Monday, June 20, 2016

Compelling Psychological Thriller Also Sad, Depressing

(Image from Barnes & Noble)

Heidi Wood can't resist a stray.  The 37-year-old works for a non-profit, collects feral cats, and smothers her only child in plenty of unwanted motherly attention.  She's always wanted more children, so when Heidi spies a disheveled young woman at the train station cradling an equally unkempt baby, her heart goes out to them.  At first, 16-year-old Willow refuses to let Heidi help her or baby Ruby, who's suffering from a bad cold made worse by exposure to Chicago's inclement winter weather.  When the teen finally gives in, Heidi brings both of them to her home.  The other Woods are horrified.  Who is this stranger invading their already crowded apartment?  And what of the wailing baby to whom Heidi is forming an unhealthy attachment?  Nothing good can come of sheltering them, not in Chris Wood's mind.  But his wife insists.  After all, who would be cruel enough to toss a sick baby and her worn-out young mother back onto the cold, mean streets?  Certainly not Heidi.

As mother and child continue their stay, secrets about Willow's past slowly come to life.  The more Heidi learns, the more disturbed she becomes.  She'll protect Ruby at all costs.  But what will be the price for her devotion?  Her family?  Her sanity?  Her life?  

Pretty Baby by Mary Kubica tells an engrossing story about one woman's obsession with getting that for which her heart has always yearned.  It's a twisty tale, compelling, but also sad and depressing.  While all the novel's characters are sympathetic, none are particularly likable.  This fact made the read feel less fulfilling for me.  The plot definitely kept my attention, though.  Overall, then, I liked this one just didn't love it.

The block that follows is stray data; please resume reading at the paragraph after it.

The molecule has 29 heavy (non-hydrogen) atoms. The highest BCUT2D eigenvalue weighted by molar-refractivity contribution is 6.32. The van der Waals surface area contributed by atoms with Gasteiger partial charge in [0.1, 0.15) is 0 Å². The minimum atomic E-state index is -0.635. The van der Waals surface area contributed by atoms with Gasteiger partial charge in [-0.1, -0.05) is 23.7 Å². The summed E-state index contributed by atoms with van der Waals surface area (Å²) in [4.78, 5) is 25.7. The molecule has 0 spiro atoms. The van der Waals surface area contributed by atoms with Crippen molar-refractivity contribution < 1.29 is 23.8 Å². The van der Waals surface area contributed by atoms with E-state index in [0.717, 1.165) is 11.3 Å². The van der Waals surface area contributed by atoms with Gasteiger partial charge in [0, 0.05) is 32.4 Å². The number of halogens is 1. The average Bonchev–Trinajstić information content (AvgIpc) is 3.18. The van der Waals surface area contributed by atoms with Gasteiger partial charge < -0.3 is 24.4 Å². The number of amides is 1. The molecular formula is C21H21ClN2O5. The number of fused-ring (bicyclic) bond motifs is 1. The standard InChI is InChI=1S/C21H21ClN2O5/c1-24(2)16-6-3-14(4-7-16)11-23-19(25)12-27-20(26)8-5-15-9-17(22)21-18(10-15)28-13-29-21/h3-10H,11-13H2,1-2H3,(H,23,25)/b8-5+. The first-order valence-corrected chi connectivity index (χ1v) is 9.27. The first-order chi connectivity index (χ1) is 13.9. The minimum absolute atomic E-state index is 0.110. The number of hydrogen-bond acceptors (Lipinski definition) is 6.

(Readalikes:  Reminded me of How to Save a Life by Sara Zarr)

Grade:


If this were a movie, it would be rated:


for language (a couple F-bombs plus milder expletives), violence, sexual content, and disturbing subject matter (child abuse, spousal abuse, sexual abuse, etc.)

To the FTC, with love:  Another library fine find

3 comments:

  1. It's always confusing to me when I liked a book but it made me depressed. I never know what to think.

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  2. I really like this one. I am currently reading her new one, Don't You Cry, not as good so far, it is taking me a long time to invest in the story so far. I do remember moments of Pretty Baby though, as you stated sad but compelling.

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  3. I've read books that make me feel that way, too. It's strange how we can love or like the things that make us feel bad, maybe because they made us "feel." I've wanted to read this one because I loved The Good Girl.

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